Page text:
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Inhibition of RUNX1 as potential treatment for AML

Technology Number: 

1758

Principal Investigator

Prof.
Yoram
Groner

Department: 

Molecular Genetics

Patent Status: 

Pending
Summary 

For patients with AML, identification of their specific subtype and genetic background is crucial for predicting their outlook and decision of treatment. Therefore, understanding the molecular characteristics of specific subtypes of AML can lead to novel therapeutics and improve patient survival.  
The present invention relates to a unique vulnerability of AML subtypes, in which specific chromosome abnormalities result in the dependence of the cancer cells on the activity of native RUNX1. Selective inhibition of RUNX1 under these genetic backgrounds results in killing of the cancer cells.  Thus, the methods described in this innovation may lead to the development of novel AML therapeutics.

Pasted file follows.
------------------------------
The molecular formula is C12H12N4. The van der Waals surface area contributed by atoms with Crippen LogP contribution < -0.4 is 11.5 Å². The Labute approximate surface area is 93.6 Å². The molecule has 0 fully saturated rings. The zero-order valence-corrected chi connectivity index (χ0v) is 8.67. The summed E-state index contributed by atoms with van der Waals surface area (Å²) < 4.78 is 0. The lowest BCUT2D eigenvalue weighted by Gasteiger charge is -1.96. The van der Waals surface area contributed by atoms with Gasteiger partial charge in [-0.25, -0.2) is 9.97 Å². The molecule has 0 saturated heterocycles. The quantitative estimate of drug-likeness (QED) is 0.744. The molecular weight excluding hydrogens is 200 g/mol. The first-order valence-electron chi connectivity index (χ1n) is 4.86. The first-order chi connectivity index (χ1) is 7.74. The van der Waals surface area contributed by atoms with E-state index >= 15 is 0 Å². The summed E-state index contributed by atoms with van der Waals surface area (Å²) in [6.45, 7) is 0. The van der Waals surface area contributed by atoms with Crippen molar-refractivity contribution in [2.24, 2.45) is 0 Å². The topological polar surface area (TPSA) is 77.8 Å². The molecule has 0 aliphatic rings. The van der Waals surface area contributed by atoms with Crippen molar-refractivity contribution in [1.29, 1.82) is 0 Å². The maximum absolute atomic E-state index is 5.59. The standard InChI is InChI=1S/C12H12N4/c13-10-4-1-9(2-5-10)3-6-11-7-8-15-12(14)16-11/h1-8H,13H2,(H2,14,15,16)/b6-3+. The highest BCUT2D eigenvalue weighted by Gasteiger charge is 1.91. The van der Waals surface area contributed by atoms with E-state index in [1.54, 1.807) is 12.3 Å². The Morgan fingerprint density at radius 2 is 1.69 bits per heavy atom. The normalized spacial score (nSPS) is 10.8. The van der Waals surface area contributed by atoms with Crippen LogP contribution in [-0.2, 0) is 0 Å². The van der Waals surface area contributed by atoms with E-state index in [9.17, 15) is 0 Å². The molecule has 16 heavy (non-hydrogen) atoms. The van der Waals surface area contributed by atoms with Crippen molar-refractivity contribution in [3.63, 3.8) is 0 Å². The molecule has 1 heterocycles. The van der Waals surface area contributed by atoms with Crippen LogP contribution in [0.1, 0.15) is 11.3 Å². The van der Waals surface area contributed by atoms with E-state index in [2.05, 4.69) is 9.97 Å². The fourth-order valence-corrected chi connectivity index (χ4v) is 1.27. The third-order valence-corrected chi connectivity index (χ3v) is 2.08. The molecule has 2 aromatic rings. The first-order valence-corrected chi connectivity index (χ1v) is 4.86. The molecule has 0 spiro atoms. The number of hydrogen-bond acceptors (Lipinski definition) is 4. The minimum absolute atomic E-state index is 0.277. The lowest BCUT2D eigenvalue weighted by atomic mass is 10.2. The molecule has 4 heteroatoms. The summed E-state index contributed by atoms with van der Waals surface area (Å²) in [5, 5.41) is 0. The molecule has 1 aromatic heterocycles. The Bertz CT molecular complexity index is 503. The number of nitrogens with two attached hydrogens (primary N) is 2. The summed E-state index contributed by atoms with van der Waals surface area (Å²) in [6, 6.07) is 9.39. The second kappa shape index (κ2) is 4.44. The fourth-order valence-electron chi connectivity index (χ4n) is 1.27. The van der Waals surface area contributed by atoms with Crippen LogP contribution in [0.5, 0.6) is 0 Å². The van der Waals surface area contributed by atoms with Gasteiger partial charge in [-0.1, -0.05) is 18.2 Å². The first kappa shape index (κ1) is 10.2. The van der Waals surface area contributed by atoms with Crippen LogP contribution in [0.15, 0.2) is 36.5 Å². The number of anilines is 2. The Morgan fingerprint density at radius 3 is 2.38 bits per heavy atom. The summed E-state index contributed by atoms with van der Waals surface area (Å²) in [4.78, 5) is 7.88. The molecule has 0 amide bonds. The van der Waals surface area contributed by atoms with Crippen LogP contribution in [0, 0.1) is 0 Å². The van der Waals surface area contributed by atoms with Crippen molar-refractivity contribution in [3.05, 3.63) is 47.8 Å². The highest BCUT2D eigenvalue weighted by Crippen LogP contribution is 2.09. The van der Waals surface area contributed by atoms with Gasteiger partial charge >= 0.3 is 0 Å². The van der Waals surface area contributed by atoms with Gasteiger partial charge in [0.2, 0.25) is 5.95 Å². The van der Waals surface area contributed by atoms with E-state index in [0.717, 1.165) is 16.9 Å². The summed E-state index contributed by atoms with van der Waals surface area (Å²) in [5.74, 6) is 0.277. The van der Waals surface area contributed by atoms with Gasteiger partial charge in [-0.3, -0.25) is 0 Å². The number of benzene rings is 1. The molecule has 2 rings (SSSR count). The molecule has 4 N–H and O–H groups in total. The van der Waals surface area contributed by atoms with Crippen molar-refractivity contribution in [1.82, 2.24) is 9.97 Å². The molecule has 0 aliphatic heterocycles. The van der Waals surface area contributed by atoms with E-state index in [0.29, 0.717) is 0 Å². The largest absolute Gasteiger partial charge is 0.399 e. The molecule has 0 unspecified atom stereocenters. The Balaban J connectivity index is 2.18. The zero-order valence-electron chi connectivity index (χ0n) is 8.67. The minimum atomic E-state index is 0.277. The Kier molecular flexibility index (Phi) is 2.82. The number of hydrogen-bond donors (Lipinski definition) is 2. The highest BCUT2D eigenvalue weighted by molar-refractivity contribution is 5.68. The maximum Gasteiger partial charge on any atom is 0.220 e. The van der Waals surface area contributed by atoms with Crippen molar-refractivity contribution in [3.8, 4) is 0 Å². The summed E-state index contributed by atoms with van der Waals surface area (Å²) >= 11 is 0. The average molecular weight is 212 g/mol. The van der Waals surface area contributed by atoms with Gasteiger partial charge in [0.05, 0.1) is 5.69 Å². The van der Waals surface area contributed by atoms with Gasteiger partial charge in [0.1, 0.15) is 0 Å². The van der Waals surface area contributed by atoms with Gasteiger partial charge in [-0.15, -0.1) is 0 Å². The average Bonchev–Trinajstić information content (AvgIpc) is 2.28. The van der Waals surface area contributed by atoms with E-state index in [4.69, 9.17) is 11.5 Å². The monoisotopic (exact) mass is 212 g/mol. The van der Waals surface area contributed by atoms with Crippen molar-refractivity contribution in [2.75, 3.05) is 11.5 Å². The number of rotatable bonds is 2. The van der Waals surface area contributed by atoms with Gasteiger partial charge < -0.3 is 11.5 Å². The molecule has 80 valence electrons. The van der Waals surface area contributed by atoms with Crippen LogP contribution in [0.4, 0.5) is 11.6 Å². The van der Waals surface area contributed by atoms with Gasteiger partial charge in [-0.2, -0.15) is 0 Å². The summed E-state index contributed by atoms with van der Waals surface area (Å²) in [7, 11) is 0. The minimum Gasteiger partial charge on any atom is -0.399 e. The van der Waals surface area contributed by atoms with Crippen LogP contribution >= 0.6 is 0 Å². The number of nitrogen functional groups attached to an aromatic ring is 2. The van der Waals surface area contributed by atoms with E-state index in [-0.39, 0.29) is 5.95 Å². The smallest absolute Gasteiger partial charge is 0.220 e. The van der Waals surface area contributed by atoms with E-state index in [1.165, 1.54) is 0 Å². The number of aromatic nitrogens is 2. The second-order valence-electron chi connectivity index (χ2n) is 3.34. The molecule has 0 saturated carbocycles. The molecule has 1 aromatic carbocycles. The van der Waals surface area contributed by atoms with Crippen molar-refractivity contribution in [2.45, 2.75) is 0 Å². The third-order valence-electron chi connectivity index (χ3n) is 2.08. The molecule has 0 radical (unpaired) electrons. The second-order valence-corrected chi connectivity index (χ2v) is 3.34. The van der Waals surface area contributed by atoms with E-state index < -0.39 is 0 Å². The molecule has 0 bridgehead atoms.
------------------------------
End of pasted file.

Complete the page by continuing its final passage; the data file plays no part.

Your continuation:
Applications


 


Advantages


  • Specificity – targets a signaling vulnerability which is unique to AML and does not occur in healthy cells.
  • Critical impact – the inhibition of RUNX1 in addicted cells induces irreversible killing of the cancer cells by apoptosis rather than just inhibiting their proliferation.
  • Targeting RUNX1 in the addicted AML subtypes can potentially improve patient survival and also be used as a therapy for patients which developed secondary resistance in response to conventional chemotherapy.   

Technology's Essence


The RUNX1 transcription factor is a frequent target of various chromosomal translocations.
The t(8;21) and inv(16) AML subtypes create oncoproteins which interfere with RUNX1 activity in a dominant-negative manner.
While RUNX1 is frequently inactivated in other forms of AML, an active RUNX1 allele is maintained in both t(8;21) and inv(16) AML patients, underscoring the medical significance of native RUNX1 in A-E and C-S mediated leukemogenesis.
Knockdown (KD) of RUNX1 in cell culture models for A-E and C-S showed that these cells are physiologically dependent on RUNX1 activity for their survival and inhibition of RUNX1 in these cells leads to apoptotic cell death. This apoptosis is triggered by decreased expression of key mitosis-regulatory gene.
Therefore, AML subtypes associated with an altered RUNX1 activity or expression are addicted to native RUNX1 for their survival.  Targeting RUNX1 in these patients is expected to activate apoptosis and compromise leukemogenesis.
Thus, the genetic addiction described in the current innovation can be used for the development of novel targeted therapies for AML.

 

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